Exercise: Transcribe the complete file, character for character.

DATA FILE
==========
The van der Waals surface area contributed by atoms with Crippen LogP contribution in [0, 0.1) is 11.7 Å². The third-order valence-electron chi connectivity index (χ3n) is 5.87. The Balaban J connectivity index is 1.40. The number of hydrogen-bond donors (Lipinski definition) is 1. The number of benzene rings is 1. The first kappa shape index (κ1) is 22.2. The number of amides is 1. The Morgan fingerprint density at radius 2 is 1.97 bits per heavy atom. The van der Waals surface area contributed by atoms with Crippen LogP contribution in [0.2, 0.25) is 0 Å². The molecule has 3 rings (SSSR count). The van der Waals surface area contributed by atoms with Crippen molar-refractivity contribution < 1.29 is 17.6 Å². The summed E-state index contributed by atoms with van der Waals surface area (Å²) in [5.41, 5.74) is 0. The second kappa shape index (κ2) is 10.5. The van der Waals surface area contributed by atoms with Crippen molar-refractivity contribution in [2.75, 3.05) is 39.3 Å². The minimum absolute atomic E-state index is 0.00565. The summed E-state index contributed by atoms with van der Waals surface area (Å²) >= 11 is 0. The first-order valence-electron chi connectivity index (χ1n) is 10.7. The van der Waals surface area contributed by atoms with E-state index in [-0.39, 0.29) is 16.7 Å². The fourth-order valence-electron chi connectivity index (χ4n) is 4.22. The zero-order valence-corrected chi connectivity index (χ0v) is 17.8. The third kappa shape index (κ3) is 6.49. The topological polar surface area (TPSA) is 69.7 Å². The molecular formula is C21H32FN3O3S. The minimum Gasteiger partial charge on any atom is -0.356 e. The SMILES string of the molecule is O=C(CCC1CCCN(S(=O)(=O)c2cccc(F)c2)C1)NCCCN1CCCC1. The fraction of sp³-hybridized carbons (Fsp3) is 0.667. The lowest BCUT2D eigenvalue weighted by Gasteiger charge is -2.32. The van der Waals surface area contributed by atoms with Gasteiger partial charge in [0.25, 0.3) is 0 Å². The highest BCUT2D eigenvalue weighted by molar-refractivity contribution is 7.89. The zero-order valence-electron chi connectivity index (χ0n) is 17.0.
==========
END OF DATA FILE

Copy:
The van der Waals surface area contributed by atoms with Crippen LogP contribution in [0, 0.1) is 11.7 Å². The third-order valence-electron chi connectivity index (χ3n) is 5.87. The Balaban J connectivity index is 1.40. The number of hydrogen-bond donors (Lipinski definition) is 1. The number of benzene rings is 1. The first kappa shape index (κ1) is 22.2. The number of amides is 1. The Morgan fingerprint density at radius 2 is 1.97 bits per heavy atom. The van der Waals surface area contributed by atoms with Crippen LogP contribution in [0.2, 0.25) is 0 Å². The molecule has 3 rings (SSSR count). The van der Waals surface area contributed by atoms with Crippen molar-refractivity contribution < 1.29 is 17.6 Å². The summed E-state index contributed by atoms with van der Waals surface area (Å²) in [5.41, 5.74) is 0. The second kappa shape index (κ2) is 10.5. The van der Waals surface area contributed by atoms with Crippen molar-refractivity contribution in [2.75, 3.05) is 39.3 Å². The minimum absolute atomic E-state index is 0.00565. The summed E-state index contributed by atoms with van der Waals surface area (Å²) >= 11 is 0. The first-order valence-electron chi connectivity index (χ1n) is 10.7. The van der Waals surface area contributed by atoms with E-state index in [-0.39, 0.29) is 16.7 Å². The fourth-order valence-electron chi connectivity index (χ4n) is 4.22. The zero-order valence-corrected chi connectivity index (χ0v) is 17.8. The third kappa shape index (κ3) is 6.49. The topological polar surface area (TPSA) is 69.7 Å². The molecular formula is C21H32FN3O3S. The minimum Gasteiger partial charge on any atom is -0.356 e. The SMILES string of the molecule is O=C(CCC1CCCN(S(=O)(=O)c2cccc(F)c2)C1)NCCCN1CCCC1. The fraction of sp³-hybridized carbons (Fsp3) is 0.667. The lowest BCUT2D eigenvalue weighted by Gasteiger charge is -2.32. The van der Waals surface area contributed by atoms with Gasteiger partial charge in [0.25, 0.3) is 0 Å². The highest BCUT2D eigenvalue weighted by molar-refractivity contribution is 7.89. The zero-order valence-electron chi connectivity index (χ0n) is 17.0.